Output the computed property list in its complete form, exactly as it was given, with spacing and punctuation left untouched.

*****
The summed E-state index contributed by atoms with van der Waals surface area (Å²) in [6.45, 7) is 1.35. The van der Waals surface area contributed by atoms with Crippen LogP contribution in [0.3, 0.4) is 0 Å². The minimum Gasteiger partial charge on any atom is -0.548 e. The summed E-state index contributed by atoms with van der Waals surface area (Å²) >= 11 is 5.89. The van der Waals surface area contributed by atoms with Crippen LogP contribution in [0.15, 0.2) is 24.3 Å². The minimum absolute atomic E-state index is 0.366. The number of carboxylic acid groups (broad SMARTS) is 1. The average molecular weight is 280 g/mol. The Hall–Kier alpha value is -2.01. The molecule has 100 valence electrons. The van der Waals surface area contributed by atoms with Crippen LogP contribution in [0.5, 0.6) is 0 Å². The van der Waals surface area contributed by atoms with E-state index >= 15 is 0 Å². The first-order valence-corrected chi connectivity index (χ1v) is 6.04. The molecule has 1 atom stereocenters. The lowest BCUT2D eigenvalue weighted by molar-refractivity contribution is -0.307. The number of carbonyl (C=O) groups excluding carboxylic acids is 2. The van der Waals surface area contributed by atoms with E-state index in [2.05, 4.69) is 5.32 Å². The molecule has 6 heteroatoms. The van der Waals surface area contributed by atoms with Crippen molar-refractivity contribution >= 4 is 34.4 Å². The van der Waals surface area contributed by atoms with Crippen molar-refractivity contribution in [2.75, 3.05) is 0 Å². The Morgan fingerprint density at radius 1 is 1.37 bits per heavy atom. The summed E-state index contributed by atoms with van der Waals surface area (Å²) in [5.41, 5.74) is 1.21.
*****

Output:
The summed E-state index contributed by atoms with van der Waals surface area (Å²) in [6.45, 7) is 1.35. The van der Waals surface area contributed by atoms with Crippen LogP contribution in [0.3, 0.4) is 0 Å². The minimum Gasteiger partial charge on any atom is -0.548 e. The summed E-state index contributed by atoms with van der Waals surface area (Å²) >= 11 is 5.89. The van der Waals surface area contributed by atoms with Crippen LogP contribution in [0.15, 0.2) is 24.3 Å². The minimum absolute atomic E-state index is 0.366. The number of carboxylic acid groups (broad SMARTS) is 1. The average molecular weight is 280 g/mol. The Hall–Kier alpha value is -2.01. The molecule has 100 valence electrons. The van der Waals surface area contributed by atoms with Crippen LogP contribution in [0.5, 0.6) is 0 Å². The van der Waals surface area contributed by atoms with E-state index >= 15 is 0 Å². The first-order valence-corrected chi connectivity index (χ1v) is 6.04. The molecule has 1 atom stereocenters. The lowest BCUT2D eigenvalue weighted by molar-refractivity contribution is -0.307. The number of carbonyl (C=O) groups excluding carboxylic acids is 2. The van der Waals surface area contributed by atoms with E-state index in [2.05, 4.69) is 5.32 Å². The molecule has 6 heteroatoms. The van der Waals surface area contributed by atoms with Crippen molar-refractivity contribution >= 4 is 34.4 Å². The van der Waals surface area contributed by atoms with Crippen molar-refractivity contribution in [2.75, 3.05) is 0 Å². The Morgan fingerprint density at radius 1 is 1.37 bits per heavy atom. The summed E-state index contributed by atoms with van der Waals surface area (Å²) in [5.41, 5.74) is 1.21.